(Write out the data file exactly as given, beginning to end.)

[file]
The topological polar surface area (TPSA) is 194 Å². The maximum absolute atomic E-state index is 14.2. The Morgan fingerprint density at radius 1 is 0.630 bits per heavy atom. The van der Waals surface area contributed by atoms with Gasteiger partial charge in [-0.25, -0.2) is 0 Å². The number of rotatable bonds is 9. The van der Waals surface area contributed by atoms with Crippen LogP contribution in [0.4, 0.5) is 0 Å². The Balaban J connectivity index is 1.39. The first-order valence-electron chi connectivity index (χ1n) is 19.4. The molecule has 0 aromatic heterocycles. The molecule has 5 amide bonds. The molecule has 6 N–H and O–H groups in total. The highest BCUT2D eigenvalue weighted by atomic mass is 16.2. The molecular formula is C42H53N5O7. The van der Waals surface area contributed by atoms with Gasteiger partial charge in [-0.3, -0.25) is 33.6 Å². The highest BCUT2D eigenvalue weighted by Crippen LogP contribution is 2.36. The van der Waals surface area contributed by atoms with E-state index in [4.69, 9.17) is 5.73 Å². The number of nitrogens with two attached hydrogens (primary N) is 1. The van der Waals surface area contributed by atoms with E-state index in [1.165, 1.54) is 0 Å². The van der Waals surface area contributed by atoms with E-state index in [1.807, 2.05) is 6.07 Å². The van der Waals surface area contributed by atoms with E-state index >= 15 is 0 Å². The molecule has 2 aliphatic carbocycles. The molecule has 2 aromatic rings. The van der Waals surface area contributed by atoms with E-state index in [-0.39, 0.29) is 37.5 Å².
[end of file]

The topological polar surface area (TPSA) is 194 Å². The maximum absolute atomic E-state index is 14.2. The Morgan fingerprint density at radius 1 is 0.630 bits per heavy atom. The van der Waals surface area contributed by atoms with Gasteiger partial charge in [-0.25, -0.2) is 0 Å². The number of rotatable bonds is 9. The van der Waals surface area contributed by atoms with Crippen LogP contribution in [0.4, 0.5) is 0 Å². The Balaban J connectivity index is 1.39. The first-order valence-electron chi connectivity index (χ1n) is 19.4. The molecule has 0 aromatic heterocycles. The molecule has 5 amide bonds. The molecule has 6 N–H and O–H groups in total. The highest BCUT2D eigenvalue weighted by atomic mass is 16.2. The molecular formula is C42H53N5O7. The van der Waals surface area contributed by atoms with Gasteiger partial charge in [-0.3, -0.25) is 33.6 Å². The highest BCUT2D eigenvalue weighted by Crippen LogP contribution is 2.36. The van der Waals surface area contributed by atoms with E-state index in [4.69, 9.17) is 5.73 Å². The number of nitrogens with two attached hydrogens (primary N) is 1. The van der Waals surface area contributed by atoms with E-state index in [1.165, 1.54) is 0 Å². The van der Waals surface area contributed by atoms with E-state index in [1.807, 2.05) is 6.07 Å². The van der Waals surface area contributed by atoms with E-state index >= 15 is 0 Å². The molecule has 2 aliphatic carbocycles. The molecule has 2 aromatic rings. The van der Waals surface area contributed by atoms with E-state index in [-0.39, 0.29) is 37.5 Å².